American global management consulting firm Boston Consulting Group (BCG) along with AI for the Planet Alliance (a global coalition group), recently launched a report that sheds light on how artificial intelligence (AI) is crucial in the fight against climate change. In an exclusive interview, Hamid Maher, Managing Director& Partner, BCG, Casablanca, tells Smitha Verma, how AI is essential for solving the climate crisis.
Tell us a bit about AI for the Planet Alliance?
This alliance has a core objective to help to scale and make AI solutions that actually can help to combat climate change. We are working with the UNDP, FCC and UNESCO and with the startup community. We are the knowledge partner of this group and we have launched a report based on a survey that we have conducted in several countries from the global north and the global south. This report has great insights on the importance of AI solutions for decision makers to actually help them decide on what they can do on climate change.
How can AI help in climate change?
In the fight for climate change, you have two main categories — mitigation and adaptation. AI can be used to leverage or reduce our energy consumption by optimising operation, transport, and also by optimising the devices to make them smarter. Adaptation plans are hard to build because the risks are complex to apprehend. You need to actually be able to understand the physical risk and their intensity in the future be it the sea level rise or drought. Understanding the direct impact is not an easy task. You need to know the impact on assets, on people, on economic activity and also impact on nature and biodiversity. You also need to know the indirect impact on the economy. All these elements are a key dimension to accelerate decision making. And AI can help in making this easier.
What’s the role of AI in energy optimisation?
AI can help to reduce energy consumption in various ways. The first way is just by optimising. AI can really help accelerate planning and decision making. AI can also be quite useful for early warning systems to help the farmers in a specific location to actually adapt and cope with the upcoming drought. If you are also able to anticipate extreme weather events in a location then action can be taken accordingly to avert the crisis.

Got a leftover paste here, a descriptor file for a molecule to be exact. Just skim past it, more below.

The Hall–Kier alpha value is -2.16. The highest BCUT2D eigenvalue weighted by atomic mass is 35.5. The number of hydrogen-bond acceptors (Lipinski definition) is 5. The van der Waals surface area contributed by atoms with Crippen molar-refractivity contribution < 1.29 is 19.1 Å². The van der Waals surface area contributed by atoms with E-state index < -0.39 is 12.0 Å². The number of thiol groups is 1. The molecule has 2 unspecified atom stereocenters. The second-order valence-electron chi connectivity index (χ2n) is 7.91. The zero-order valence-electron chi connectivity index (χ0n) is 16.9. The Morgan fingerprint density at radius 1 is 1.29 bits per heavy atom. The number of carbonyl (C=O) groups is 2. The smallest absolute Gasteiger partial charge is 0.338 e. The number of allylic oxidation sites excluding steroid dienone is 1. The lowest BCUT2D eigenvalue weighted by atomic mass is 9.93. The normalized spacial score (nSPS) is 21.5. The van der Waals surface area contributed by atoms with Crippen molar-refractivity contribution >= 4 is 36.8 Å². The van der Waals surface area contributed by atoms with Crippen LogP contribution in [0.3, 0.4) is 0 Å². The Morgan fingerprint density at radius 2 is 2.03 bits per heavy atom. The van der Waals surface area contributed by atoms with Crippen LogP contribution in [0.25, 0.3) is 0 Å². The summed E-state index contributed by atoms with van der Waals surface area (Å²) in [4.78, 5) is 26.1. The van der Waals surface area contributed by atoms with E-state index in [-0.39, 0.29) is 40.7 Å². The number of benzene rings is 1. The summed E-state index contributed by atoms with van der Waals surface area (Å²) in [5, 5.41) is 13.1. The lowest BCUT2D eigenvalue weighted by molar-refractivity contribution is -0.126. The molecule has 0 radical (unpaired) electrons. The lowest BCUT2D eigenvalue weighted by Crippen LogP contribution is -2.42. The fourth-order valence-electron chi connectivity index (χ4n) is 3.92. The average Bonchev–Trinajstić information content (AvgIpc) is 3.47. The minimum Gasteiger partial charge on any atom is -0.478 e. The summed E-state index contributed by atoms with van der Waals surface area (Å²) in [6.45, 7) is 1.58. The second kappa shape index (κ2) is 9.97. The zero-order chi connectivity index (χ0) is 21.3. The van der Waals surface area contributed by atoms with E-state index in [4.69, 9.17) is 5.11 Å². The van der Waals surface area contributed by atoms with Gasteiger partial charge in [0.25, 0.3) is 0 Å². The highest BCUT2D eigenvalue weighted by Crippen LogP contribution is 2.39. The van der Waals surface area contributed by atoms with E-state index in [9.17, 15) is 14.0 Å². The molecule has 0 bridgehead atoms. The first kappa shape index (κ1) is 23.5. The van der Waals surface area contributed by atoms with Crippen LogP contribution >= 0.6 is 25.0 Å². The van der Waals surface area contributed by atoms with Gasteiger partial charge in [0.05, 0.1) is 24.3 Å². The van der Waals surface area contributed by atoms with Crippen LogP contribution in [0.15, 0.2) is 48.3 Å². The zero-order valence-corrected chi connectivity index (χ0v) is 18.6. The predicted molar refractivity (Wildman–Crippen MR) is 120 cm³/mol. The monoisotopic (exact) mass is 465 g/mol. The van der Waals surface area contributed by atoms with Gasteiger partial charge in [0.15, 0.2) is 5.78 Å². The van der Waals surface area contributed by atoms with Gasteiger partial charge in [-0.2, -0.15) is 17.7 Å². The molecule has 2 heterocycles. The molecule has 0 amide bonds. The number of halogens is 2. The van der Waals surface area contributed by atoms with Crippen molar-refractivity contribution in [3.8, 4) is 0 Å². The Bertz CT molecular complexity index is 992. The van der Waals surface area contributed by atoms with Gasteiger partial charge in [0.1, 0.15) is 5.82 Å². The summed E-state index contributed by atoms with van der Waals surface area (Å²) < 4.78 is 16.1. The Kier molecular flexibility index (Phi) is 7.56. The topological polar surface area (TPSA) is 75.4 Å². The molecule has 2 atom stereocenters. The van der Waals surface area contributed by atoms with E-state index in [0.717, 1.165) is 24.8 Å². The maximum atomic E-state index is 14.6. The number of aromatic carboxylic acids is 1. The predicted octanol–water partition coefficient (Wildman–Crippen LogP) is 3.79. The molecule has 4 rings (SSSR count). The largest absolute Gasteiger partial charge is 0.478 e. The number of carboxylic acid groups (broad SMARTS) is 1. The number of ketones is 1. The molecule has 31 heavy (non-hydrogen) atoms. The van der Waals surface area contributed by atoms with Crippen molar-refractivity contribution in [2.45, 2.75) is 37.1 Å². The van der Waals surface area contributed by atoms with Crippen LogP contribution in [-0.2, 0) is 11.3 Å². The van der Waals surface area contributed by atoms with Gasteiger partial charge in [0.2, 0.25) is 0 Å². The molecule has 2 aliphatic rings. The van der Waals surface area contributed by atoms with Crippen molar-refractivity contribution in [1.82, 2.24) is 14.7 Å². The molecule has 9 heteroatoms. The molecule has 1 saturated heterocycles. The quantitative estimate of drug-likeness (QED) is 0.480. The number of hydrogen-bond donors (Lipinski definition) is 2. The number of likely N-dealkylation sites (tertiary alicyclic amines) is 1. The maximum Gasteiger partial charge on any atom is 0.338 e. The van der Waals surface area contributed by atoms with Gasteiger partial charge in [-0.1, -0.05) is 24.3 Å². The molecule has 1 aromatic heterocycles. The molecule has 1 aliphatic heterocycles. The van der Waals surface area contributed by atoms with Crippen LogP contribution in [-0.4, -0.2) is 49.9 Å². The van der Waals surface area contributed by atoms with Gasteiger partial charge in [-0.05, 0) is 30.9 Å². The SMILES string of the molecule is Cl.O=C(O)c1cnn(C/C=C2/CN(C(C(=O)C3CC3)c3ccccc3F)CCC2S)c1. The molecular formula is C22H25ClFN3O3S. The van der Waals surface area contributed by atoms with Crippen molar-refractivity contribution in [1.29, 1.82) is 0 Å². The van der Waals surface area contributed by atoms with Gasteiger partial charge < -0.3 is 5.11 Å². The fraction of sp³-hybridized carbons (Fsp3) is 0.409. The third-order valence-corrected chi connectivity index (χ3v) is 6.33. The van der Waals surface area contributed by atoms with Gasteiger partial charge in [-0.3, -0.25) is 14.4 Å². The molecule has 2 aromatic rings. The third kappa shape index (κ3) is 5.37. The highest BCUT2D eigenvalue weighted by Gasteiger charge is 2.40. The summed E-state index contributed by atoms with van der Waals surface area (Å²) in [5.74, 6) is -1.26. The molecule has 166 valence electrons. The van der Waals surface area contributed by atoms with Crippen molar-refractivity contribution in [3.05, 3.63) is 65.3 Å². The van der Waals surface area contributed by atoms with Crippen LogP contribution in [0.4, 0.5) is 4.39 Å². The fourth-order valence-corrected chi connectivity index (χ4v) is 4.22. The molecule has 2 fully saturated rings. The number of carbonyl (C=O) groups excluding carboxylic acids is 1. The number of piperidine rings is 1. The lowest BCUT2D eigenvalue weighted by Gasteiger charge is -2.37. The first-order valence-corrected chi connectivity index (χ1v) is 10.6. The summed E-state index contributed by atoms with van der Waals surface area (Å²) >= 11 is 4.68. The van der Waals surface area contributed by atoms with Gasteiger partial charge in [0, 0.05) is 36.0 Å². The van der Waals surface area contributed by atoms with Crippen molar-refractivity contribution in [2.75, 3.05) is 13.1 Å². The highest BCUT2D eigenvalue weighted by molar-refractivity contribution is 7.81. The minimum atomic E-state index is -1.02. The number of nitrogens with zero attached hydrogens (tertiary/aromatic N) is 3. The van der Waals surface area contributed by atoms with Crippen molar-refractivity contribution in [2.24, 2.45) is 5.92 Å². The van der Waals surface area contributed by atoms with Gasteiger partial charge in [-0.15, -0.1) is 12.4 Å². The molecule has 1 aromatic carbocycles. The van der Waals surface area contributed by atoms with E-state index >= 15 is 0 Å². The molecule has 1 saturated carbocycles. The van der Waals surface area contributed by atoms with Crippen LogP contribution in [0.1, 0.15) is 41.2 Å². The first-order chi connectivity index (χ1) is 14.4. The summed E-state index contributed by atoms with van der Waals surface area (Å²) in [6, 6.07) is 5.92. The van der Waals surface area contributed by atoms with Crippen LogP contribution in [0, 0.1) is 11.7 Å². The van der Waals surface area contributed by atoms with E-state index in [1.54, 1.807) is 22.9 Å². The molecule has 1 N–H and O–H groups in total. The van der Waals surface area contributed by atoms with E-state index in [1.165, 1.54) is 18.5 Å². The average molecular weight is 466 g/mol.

The second way is by merging the behaviour of people. For example, if I build a building, AI will actually send you a recommendation on when to use or not use electricity at home or you might actually be incentivised or be directed to a better consumption pattern.
Share with us some details of the report?
So we have conducted a study on the use of AI. We have asked 1000 leaders across the globe on what their view on the use of AI to combat climate change. In that, 87 percent really think it can have an impact. And we’d like to use it in some way, but only 43 percent see exactly how to make it happen and how to use it concretely. We have identified major roadblocks that prevent the adoption of AI for those decision-makers. A large portion of the people we have interviewed lack confidence in AI and data. So we need to work on that, we need to first make sure that expertise is available.
For AI to combat climate change in the future, we need to make sure that people have access and that the information is not fragmented. We need to make sure that the solutions that are available from academia to startups and corporate should actually scale up and become accessible to decision-makers throughout the world. People need to know what is going to happen so they can start having a say and have an influence on the policies in these countries.